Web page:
Mindmapping with FreeMind

I love the concept of mindmapping. I’ve used Mindjet’s MindManager for several years now, and have found it useful for a wide array of situations. MindManager has become a core part of my collaborative presentation technique when I work with prospects, colleagues, and customers. I’ve also used MindManager extensively on my TabletPC in Ink mode where it serves as a superb note taking platform. Mindjet’s tight integration to Microsoft’s inking Framework is second to none. That integration extends deep into the entire Microsoft Office Suite making MindManager a compelling solution in the business world, albeit a very expensive one.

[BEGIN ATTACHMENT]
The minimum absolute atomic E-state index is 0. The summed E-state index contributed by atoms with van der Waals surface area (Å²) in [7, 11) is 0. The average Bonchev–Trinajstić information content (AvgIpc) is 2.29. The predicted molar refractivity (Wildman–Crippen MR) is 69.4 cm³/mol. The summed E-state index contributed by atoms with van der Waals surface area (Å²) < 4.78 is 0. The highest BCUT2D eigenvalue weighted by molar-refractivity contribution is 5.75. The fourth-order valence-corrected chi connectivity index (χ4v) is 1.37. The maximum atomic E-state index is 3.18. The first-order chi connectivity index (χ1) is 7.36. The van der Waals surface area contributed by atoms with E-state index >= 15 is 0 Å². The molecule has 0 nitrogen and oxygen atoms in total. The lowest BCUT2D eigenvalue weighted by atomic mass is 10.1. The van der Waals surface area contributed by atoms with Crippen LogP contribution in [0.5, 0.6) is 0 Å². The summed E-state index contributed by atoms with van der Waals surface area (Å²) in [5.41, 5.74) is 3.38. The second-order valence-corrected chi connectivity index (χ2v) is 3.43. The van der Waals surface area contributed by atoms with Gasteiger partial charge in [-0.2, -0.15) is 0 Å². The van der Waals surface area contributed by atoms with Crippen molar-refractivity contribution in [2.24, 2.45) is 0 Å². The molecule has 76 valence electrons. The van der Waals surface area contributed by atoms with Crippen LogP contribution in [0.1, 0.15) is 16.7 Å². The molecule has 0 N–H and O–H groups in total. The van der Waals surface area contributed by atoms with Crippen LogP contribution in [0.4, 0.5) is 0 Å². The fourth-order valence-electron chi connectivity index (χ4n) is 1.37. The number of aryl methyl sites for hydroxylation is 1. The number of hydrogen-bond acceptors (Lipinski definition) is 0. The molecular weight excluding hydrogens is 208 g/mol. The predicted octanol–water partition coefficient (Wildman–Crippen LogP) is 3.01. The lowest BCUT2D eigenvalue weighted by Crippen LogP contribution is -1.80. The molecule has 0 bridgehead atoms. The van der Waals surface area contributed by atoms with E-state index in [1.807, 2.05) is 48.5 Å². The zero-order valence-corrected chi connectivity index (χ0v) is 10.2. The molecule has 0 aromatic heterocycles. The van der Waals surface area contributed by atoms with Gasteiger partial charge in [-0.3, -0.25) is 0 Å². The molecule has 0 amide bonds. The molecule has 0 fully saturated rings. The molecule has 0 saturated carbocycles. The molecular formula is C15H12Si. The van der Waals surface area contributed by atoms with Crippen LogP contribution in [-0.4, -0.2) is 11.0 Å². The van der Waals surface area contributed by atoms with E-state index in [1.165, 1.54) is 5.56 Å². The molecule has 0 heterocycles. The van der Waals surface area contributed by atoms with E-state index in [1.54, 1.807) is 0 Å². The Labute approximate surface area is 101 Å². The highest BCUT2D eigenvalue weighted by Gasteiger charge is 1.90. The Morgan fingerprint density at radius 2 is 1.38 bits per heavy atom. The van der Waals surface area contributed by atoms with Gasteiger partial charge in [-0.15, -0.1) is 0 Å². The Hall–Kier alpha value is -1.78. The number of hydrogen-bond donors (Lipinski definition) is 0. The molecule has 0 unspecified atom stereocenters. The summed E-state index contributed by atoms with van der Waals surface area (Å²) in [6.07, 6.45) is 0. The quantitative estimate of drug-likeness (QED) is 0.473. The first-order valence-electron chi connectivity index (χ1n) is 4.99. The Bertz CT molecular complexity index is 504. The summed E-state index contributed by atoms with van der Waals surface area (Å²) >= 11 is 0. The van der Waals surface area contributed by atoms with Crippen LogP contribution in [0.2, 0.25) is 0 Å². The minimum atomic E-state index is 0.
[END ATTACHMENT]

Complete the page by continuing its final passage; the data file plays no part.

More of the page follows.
When I first starting looking at mindmapping as a way to visualize concepts, I had stumbled upon a free alternative on SourceForge called FreeMind. It was nice at the time, however it lacked the ease of use and grace of Mindjet’s solution. FreeMind is developed in Java, essentially making it platform agnostic. That early version of FreeMind reflected this generic pedigree, lacking many of the features that I’ve come to expect in a real office application. I followed FreeMind’s development for a while, but eventually lost interest, choosing the easier to use MindManager. Recently, however, I ventured back to FreeMind and was pleasantly surprised on how much it had evolved from that early stage product.

Clean and effective